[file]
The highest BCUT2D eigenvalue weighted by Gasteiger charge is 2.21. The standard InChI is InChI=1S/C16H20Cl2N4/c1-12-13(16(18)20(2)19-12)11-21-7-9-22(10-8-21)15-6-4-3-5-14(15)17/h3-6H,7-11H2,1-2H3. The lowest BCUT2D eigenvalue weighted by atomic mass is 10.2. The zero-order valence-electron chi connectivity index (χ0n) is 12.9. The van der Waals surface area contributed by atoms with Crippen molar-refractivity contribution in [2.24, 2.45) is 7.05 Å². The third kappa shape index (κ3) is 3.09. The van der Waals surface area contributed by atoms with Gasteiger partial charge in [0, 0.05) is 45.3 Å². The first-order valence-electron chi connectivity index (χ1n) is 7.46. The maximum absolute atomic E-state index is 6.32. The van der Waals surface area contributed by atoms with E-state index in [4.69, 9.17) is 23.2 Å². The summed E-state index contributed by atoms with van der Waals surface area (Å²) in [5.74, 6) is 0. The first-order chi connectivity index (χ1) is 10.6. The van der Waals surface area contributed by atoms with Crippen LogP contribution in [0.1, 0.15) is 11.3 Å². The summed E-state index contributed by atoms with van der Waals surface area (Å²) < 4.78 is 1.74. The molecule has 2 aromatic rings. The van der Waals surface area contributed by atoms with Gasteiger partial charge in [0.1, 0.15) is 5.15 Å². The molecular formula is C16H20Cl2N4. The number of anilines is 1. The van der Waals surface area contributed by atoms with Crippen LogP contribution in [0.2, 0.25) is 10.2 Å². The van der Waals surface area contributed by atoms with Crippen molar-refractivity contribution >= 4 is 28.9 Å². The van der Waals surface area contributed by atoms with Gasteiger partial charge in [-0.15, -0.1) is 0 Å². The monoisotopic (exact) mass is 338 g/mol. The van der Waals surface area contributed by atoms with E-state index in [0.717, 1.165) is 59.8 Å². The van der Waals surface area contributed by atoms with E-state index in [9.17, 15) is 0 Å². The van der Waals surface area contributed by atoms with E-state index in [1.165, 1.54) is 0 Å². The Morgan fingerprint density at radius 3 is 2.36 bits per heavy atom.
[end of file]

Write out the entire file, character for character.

The highest BCUT2D eigenvalue weighted by Gasteiger charge is 2.21. The standard InChI is InChI=1S/C16H20Cl2N4/c1-12-13(16(18)20(2)19-12)11-21-7-9-22(10-8-21)15-6-4-3-5-14(15)17/h3-6H,7-11H2,1-2H3. The lowest BCUT2D eigenvalue weighted by atomic mass is 10.2. The zero-order valence-electron chi connectivity index (χ0n) is 12.9. The van der Waals surface area contributed by atoms with Crippen molar-refractivity contribution in [2.24, 2.45) is 7.05 Å². The third kappa shape index (κ3) is 3.09. The van der Waals surface area contributed by atoms with Gasteiger partial charge in [0, 0.05) is 45.3 Å². The first-order valence-electron chi connectivity index (χ1n) is 7.46. The maximum absolute atomic E-state index is 6.32. The van der Waals surface area contributed by atoms with E-state index in [4.69, 9.17) is 23.2 Å². The summed E-state index contributed by atoms with van der Waals surface area (Å²) in [5.74, 6) is 0. The first-order chi connectivity index (χ1) is 10.6. The van der Waals surface area contributed by atoms with Crippen LogP contribution in [0.1, 0.15) is 11.3 Å². The summed E-state index contributed by atoms with van der Waals surface area (Å²) < 4.78 is 1.74. The molecule has 2 aromatic rings. The van der Waals surface area contributed by atoms with Gasteiger partial charge in [0.1, 0.15) is 5.15 Å². The molecular formula is C16H20Cl2N4. The number of anilines is 1. The van der Waals surface area contributed by atoms with Crippen LogP contribution in [0.2, 0.25) is 10.2 Å². The van der Waals surface area contributed by atoms with Crippen molar-refractivity contribution >= 4 is 28.9 Å². The van der Waals surface area contributed by atoms with Gasteiger partial charge in [-0.15, -0.1) is 0 Å². The monoisotopic (exact) mass is 338 g/mol. The van der Waals surface area contributed by atoms with E-state index in [0.717, 1.165) is 59.8 Å². The van der Waals surface area contributed by atoms with E-state index in [9.17, 15) is 0 Å². The van der Waals surface area contributed by atoms with E-state index in [1.165, 1.54) is 0 Å². The Morgan fingerprint density at radius 3 is 2.36 bits per heavy atom.